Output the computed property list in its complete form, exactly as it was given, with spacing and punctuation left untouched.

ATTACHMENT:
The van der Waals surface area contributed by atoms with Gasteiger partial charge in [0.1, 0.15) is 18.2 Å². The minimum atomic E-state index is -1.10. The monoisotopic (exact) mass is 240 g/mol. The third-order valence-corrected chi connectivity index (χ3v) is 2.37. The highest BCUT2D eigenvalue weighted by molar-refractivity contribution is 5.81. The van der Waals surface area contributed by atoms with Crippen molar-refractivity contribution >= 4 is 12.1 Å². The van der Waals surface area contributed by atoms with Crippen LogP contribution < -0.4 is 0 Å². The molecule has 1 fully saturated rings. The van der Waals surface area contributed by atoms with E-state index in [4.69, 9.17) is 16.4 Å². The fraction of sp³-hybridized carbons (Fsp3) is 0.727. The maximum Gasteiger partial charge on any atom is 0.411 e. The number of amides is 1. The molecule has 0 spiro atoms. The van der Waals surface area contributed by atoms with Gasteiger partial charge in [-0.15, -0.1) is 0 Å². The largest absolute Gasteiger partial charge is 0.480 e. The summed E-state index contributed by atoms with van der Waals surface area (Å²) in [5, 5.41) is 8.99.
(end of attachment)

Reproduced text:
The van der Waals surface area contributed by atoms with Gasteiger partial charge in [0.1, 0.15) is 18.2 Å². The minimum atomic E-state index is -1.10. The monoisotopic (exact) mass is 240 g/mol. The third-order valence-corrected chi connectivity index (χ3v) is 2.37. The highest BCUT2D eigenvalue weighted by molar-refractivity contribution is 5.81. The van der Waals surface area contributed by atoms with Crippen molar-refractivity contribution >= 4 is 12.1 Å². The van der Waals surface area contributed by atoms with Crippen LogP contribution < -0.4 is 0 Å². The molecule has 1 fully saturated rings. The van der Waals surface area contributed by atoms with E-state index in [4.69, 9.17) is 16.4 Å². The fraction of sp³-hybridized carbons (Fsp3) is 0.727. The maximum Gasteiger partial charge on any atom is 0.411 e. The number of amides is 1. The molecule has 0 spiro atoms. The van der Waals surface area contributed by atoms with Gasteiger partial charge in [-0.15, -0.1) is 0 Å². The largest absolute Gasteiger partial charge is 0.480 e. The summed E-state index contributed by atoms with van der Waals surface area (Å²) in [5, 5.41) is 8.99.